Saturday, 1 October 2011

Ethnicity and Employee Expectations

The volume of literature that is generated every year on leadership is humungous, and yet leadership remains a concept that everyone understands somewhat, but no one understands completely. The present day business leadership research can be traced back to the 1940s, and yet over the last 70 years or so, a miniscule amount of time by any research topic area, several theories and hypothesis have been propounded, postulated, criticised and put aside. The challenges of leadership have only grown with the changing and fluid nature that business has assumed today, and it is only natural that research in the area of leadership has attracted the best brains of our times. In the new global order of business, boundaries of nation are fading out fast, and the new challenge that leaders need to grapple with today is that of managing and leveraging diversity in the workplace. Changing demographics caused by globalisation, technology, mobility, and changing societal norms are creating new demands on leaders. These changes cut across ethnic, cultural, and religious divides and create a workplace that is radically different from the work environment of the yesteryear. The new-age leader needs to understand the unique needs and aspirations of this multi-ethnic workforce which differ in terms of values, cultures, expectations and perspectives, and lead them to gain an advantage in the competitive business environment.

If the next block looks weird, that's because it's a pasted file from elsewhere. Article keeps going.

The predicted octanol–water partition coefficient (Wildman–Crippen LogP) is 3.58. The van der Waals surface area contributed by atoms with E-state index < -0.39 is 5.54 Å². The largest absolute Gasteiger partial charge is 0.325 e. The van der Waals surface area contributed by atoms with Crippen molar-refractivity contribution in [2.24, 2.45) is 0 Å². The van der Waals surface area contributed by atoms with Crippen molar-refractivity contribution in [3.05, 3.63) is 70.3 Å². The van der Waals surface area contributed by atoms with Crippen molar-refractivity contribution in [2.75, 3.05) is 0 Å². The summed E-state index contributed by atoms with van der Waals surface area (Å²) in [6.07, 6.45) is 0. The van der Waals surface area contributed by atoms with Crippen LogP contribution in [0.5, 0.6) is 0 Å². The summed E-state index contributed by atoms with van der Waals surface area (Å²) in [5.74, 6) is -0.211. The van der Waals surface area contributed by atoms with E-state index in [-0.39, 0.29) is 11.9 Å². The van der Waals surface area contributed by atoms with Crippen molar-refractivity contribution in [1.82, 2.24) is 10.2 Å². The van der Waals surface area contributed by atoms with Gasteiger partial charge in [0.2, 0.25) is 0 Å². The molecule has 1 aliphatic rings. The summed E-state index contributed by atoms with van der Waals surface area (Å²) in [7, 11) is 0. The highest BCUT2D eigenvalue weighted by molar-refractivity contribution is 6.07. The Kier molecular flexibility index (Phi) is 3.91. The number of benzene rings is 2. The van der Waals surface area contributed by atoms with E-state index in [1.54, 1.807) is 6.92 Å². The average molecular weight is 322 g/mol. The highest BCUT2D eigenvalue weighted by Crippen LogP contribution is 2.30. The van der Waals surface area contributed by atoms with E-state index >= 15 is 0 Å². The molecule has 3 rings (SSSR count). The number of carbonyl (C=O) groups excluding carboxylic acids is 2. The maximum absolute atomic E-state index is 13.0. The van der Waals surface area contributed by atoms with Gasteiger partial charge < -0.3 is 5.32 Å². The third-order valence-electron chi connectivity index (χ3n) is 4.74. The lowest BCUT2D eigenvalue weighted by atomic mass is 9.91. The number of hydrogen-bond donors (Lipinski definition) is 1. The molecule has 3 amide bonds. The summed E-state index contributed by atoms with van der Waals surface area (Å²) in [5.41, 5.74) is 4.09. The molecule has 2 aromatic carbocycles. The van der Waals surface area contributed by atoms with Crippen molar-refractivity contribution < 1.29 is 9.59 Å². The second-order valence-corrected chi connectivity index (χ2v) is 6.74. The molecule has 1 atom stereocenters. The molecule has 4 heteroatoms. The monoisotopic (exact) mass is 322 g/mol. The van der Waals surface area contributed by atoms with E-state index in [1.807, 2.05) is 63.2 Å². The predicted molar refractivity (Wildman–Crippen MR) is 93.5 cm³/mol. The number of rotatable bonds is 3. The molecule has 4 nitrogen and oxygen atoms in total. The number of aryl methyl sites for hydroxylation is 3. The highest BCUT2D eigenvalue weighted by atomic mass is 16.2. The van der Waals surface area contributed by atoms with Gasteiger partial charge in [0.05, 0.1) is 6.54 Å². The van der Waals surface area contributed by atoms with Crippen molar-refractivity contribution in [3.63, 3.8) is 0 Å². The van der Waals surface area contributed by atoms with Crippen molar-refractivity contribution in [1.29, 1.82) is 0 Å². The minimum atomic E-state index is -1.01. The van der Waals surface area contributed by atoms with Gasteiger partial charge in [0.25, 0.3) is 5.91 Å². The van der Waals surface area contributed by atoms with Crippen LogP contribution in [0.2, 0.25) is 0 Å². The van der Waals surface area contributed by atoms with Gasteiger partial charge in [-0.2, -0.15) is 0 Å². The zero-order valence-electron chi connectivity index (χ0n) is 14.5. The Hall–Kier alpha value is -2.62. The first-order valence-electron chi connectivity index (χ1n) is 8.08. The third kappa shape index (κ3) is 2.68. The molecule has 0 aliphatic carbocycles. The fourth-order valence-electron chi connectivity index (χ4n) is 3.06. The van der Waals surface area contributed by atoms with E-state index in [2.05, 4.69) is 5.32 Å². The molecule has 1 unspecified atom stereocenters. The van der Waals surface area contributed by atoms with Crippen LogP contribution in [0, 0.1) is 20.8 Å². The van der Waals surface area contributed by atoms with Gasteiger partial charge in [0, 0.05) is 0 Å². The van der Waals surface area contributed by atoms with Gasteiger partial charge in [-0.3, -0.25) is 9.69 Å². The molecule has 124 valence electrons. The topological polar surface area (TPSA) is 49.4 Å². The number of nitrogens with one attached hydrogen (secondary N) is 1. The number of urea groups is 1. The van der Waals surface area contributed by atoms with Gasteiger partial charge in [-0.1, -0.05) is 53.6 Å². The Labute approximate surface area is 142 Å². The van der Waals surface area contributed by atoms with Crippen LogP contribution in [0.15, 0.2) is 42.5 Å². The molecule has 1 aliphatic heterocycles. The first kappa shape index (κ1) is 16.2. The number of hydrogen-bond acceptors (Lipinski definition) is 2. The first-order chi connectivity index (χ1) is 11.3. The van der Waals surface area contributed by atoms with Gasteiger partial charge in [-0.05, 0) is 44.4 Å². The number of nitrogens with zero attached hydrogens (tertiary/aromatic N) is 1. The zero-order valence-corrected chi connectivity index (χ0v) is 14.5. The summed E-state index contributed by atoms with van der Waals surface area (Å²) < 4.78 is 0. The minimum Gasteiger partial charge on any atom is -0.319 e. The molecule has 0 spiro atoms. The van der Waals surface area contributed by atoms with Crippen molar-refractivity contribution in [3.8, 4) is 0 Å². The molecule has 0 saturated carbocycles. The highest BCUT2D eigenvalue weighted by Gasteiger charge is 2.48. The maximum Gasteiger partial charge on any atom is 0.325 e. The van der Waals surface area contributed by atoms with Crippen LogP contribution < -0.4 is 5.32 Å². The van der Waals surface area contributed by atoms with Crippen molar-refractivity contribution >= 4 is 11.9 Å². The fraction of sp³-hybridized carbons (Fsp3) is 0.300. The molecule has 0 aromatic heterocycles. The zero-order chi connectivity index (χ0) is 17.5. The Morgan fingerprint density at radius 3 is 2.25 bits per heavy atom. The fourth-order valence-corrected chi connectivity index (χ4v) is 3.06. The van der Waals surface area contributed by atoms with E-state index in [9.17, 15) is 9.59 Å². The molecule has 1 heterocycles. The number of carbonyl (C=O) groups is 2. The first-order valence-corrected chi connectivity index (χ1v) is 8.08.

While there is significant management literature available on how ethnicity and environment play a large role in developing a leader’s worldview, there is hardly any research available which throws light on how ethnicity influences an employee’s expectation from their leaders in the Indian context. With diversity of workforce being a constant, research that can help leaders understand the effect of ethnicity on employee expectation, will certainly help leaders with their decision making process, and is without doubt a crying need.

In this issue, Professor Arindam Chaudhuri focuses squarely on the issue of employee expectations from their leaders across ethnicity and function. A large scale survey that he conducted, over two phases, across regions in India, throws up a few surprises in terms of expectations that employees have, but also validates certain perceptions that are held in popular wisdom. While guidance and support from leaders and bosses seem to be the overwhelmingly frequent expectation that employees have across India, employees whose ethnicity categorise as being from the south of India give it much more importance than do employees from the west of India. While the general perception may be that employees want empowerment, the survey shows that not too many employees expect empowerment from their leaders. Another interesting trend seems to be that employee expectations of those from the south are somewhat similar to those from the east, while employees from the north and west have similar expectations. The second phase of survey has given interesting information and insights, and we look forward to the analysis of a much broader third phase survey.

We are certain that the meaning that will be distilled from this information will help leaders to bring out the best from their people.

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